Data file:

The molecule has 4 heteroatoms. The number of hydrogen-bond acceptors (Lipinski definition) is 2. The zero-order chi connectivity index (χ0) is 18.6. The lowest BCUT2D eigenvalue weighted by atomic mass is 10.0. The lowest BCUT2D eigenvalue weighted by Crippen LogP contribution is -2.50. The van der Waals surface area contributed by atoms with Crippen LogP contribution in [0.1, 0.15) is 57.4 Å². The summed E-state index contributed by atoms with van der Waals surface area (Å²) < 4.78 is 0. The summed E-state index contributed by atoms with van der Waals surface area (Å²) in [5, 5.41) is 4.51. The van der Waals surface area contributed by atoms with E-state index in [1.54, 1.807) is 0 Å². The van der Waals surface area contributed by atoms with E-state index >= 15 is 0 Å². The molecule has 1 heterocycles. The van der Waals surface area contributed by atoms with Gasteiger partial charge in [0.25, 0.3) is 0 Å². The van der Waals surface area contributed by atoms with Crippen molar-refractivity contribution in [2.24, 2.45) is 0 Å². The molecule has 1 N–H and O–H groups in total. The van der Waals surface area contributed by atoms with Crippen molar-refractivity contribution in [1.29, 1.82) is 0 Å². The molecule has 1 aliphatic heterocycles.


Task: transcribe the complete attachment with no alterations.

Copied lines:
The molecule has 4 heteroatoms. The number of hydrogen-bond acceptors (Lipinski definition) is 2. The zero-order chi connectivity index (χ0) is 18.6. The lowest BCUT2D eigenvalue weighted by atomic mass is 10.0. The lowest BCUT2D eigenvalue weighted by Crippen LogP contribution is -2.50. The van der Waals surface area contributed by atoms with Crippen LogP contribution in [0.1, 0.15) is 57.4 Å². The summed E-state index contributed by atoms with van der Waals surface area (Å²) < 4.78 is 0. The summed E-state index contributed by atoms with van der Waals surface area (Å²) in [5, 5.41) is 4.51. The van der Waals surface area contributed by atoms with E-state index in [1.54, 1.807) is 0 Å². The van der Waals surface area contributed by atoms with E-state index >= 15 is 0 Å². The molecule has 1 heterocycles. The van der Waals surface area contributed by atoms with Gasteiger partial charge in [0.25, 0.3) is 0 Å². The van der Waals surface area contributed by atoms with Crippen molar-refractivity contribution in [2.24, 2.45) is 0 Å². The molecule has 1 N–H and O–H groups in total. The van der Waals surface area contributed by atoms with Crippen molar-refractivity contribution in [1.29, 1.82) is 0 Å². The molecule has 1 aliphatic heterocycles.